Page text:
All patients treated with percutaneous vertebral augmentation for OVCF at our institution from January 2019 to December 2020 were enrolled in the study. The calculation method for sample size in this study was from previous research . To further clarify the risk factors for vertebral compression fractures after percutaneous vertebral augmentation, logistic regression analysis was designed to retrospectively analyze patients with OVCF admitted to our hospital over a 2-year period. The sample of this study has a certain representativeness, the data collected are mostly objective data, the measurement results obtained are objective results, and the accuracy is high. In accordance with the Helsinki Declaration, the study was supported by the Ethics Committee of our institution and we obtained written informed consent of the participants. The inclusion criteria were as follows: 1) back pain; 2) PVP or PKP; 3) single-level vertebral compression fracture; 4) complete imaging data; 5) follow-up time >1 year. The exclusion criteria were as follows: 1) back pain caused by non-fracture diseases; 2) multi-level vertebral compression fracture; 3) vertebral fractures caused by high-energy trauma or pathological diseases; 4) VCF with deformity; 5) non-PVP or PKP; 6) previous history of vertebral augmentation; 7) incomplete imaging data; 8) follow-up time <1 year.
With the patient in prone position, local anesthesia was administered. Fluoroscopy was performed to identify the fractured vertebral body. A working channel was established after the puncture needle was inserted into the fractured vertebral body with the help of C-arm fluoroscopy. The use of a balloon was sometimes necessary to restore the fractured vertebral body height prior to cement injection. The bone cement was slowly injected into the fractured vertebral body under C-arm fluoroscopy to avoid bone cement leakage. The procedure was immediately stopped if the bone cement overfilled the fractured vertebral body or if cement leakage was found.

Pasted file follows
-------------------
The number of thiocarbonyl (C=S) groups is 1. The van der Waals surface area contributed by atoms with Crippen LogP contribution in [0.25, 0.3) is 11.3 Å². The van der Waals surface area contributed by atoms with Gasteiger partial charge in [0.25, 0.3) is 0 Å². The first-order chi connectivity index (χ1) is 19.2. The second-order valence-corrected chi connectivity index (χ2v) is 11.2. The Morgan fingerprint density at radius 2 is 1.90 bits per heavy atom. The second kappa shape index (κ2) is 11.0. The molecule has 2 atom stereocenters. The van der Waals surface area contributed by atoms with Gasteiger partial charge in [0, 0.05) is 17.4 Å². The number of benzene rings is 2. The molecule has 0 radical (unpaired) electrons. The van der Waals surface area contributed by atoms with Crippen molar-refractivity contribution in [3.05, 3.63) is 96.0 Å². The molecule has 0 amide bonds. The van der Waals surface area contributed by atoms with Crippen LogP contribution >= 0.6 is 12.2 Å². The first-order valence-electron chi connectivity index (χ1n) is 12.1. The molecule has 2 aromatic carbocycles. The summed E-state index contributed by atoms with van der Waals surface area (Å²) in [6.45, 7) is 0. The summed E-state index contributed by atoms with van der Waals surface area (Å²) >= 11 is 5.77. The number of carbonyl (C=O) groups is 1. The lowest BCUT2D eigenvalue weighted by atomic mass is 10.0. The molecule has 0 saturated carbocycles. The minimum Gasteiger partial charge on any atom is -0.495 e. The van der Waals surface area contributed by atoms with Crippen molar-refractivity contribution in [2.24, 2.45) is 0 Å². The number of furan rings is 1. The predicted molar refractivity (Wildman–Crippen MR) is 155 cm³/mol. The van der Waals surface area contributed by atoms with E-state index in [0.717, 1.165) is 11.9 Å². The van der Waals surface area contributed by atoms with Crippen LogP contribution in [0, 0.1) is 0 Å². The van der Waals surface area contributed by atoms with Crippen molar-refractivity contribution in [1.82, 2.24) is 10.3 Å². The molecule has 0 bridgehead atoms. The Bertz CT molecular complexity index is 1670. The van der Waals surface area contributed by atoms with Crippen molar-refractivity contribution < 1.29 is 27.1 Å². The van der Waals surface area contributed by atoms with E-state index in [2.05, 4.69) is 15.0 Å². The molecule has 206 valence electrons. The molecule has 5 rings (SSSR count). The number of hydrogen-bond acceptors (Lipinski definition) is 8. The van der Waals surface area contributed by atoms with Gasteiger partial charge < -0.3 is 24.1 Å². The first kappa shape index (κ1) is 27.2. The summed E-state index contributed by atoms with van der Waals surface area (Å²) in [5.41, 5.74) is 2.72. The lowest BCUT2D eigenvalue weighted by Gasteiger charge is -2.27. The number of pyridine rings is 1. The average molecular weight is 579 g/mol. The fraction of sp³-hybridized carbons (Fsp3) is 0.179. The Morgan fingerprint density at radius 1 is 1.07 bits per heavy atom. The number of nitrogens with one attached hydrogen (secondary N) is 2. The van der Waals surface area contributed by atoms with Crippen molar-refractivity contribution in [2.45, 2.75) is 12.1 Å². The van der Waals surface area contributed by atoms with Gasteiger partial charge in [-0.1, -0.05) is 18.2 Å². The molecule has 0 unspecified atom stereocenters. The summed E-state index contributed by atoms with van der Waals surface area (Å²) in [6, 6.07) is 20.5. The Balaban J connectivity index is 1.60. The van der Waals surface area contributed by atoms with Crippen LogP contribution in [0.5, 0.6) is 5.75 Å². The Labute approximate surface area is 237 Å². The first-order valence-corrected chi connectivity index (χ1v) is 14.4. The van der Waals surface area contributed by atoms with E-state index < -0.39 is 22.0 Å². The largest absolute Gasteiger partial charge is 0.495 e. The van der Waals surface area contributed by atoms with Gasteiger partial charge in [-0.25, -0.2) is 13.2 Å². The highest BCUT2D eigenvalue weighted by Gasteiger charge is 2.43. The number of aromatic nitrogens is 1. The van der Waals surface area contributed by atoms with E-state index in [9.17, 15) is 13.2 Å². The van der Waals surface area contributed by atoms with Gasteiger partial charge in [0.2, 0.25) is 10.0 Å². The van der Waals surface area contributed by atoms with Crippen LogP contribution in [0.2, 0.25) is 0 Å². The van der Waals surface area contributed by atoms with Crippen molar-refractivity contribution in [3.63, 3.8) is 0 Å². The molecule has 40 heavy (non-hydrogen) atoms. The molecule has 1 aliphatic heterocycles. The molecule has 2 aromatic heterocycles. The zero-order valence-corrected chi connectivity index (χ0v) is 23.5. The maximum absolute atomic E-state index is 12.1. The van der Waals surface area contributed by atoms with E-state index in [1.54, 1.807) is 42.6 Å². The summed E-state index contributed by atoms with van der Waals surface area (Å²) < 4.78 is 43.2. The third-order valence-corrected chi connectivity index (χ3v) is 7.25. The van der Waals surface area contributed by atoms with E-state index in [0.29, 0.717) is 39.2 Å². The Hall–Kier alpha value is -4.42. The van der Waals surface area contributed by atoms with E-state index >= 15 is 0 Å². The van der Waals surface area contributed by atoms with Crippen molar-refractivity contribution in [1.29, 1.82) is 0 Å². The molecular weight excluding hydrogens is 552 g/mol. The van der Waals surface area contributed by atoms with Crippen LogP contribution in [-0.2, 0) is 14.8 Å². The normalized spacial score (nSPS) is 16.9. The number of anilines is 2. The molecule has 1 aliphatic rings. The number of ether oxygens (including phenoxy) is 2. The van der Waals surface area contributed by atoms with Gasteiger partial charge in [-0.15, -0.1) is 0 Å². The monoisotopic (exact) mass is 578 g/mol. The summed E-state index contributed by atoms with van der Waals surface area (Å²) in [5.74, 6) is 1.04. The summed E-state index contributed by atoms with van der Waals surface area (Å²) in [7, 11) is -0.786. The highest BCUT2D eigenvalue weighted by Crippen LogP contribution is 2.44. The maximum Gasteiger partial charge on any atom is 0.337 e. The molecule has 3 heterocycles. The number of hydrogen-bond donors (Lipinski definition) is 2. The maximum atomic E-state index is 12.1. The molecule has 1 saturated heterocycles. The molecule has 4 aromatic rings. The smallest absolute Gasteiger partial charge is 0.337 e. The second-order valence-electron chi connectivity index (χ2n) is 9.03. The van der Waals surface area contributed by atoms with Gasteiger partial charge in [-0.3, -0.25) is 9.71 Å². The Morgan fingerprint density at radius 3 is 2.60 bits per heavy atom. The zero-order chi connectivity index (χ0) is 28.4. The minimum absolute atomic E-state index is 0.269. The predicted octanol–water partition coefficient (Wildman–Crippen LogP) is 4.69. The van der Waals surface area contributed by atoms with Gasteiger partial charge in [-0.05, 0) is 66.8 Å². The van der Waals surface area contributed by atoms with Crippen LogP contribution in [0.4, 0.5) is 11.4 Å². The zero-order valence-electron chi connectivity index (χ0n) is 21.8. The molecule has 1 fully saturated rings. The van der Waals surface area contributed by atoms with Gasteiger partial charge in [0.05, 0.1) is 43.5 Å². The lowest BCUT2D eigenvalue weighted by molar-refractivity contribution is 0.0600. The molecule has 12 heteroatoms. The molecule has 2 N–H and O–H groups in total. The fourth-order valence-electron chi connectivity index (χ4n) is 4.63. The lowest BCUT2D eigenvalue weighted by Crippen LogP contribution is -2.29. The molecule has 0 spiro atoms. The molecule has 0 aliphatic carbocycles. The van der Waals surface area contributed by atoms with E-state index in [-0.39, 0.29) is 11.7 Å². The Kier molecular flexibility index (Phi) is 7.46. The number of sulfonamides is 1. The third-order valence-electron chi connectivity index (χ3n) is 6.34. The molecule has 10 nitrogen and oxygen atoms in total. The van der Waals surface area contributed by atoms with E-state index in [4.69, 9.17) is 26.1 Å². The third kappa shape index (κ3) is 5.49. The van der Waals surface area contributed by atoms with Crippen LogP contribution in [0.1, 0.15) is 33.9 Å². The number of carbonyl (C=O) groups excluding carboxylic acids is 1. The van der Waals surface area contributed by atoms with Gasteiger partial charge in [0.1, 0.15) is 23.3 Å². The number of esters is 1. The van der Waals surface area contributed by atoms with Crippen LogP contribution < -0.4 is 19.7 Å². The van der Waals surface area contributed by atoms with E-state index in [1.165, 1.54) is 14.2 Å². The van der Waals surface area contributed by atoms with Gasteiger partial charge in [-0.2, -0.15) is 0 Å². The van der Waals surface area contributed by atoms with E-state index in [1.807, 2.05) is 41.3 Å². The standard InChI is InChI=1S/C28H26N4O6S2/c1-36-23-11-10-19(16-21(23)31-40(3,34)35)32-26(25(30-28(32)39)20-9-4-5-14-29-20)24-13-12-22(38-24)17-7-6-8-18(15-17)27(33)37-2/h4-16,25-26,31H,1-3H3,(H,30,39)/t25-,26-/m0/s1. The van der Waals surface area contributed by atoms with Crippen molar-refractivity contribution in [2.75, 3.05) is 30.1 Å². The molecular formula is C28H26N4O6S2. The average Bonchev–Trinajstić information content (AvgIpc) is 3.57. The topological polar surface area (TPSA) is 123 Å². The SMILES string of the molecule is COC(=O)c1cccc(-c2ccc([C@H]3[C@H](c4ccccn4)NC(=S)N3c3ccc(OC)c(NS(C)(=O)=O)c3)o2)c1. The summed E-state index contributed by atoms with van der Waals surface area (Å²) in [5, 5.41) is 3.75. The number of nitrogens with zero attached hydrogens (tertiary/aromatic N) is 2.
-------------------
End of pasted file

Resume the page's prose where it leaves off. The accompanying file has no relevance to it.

The parameters including sex, age, BMI, diabetes, hypertension, history of smoking, history of alcohol, fracture level, surgical method, bone cement leakage, bone cement volume, preoperative anterior vertebral height ratio (AVHR), and HU value were reviewed. Surgical methods included PVP and PKP, and fracture level included thoracolumbar (TL) junction and non-TL junction. AVHR of the fractured vertebral body was calculated by dividing the anterior vertebral height (AVH) by the average of the anterior vertebral height (AVH1) of the upper vertebra of the fractured vertebrae and the anterior vertebral height (AVH2) of 1 vertebra below the fractured vertebra. HU value is considered as an indicator to the assessment of bone mineral density (BMD) and can be used in the diagnosis of osteoporosis [11,12]. HU value was measured on the axial CT imaging. HU value of the L1 vertebra is equal to the average value of the largest elliptical region of interest (ROI) of inferior to the superior endplate and the middle of the vertebral body and superior to the inferior endplate layers  (Figure 1). Osteoporosis is diagnosed as L1 CT value ≤110 HU .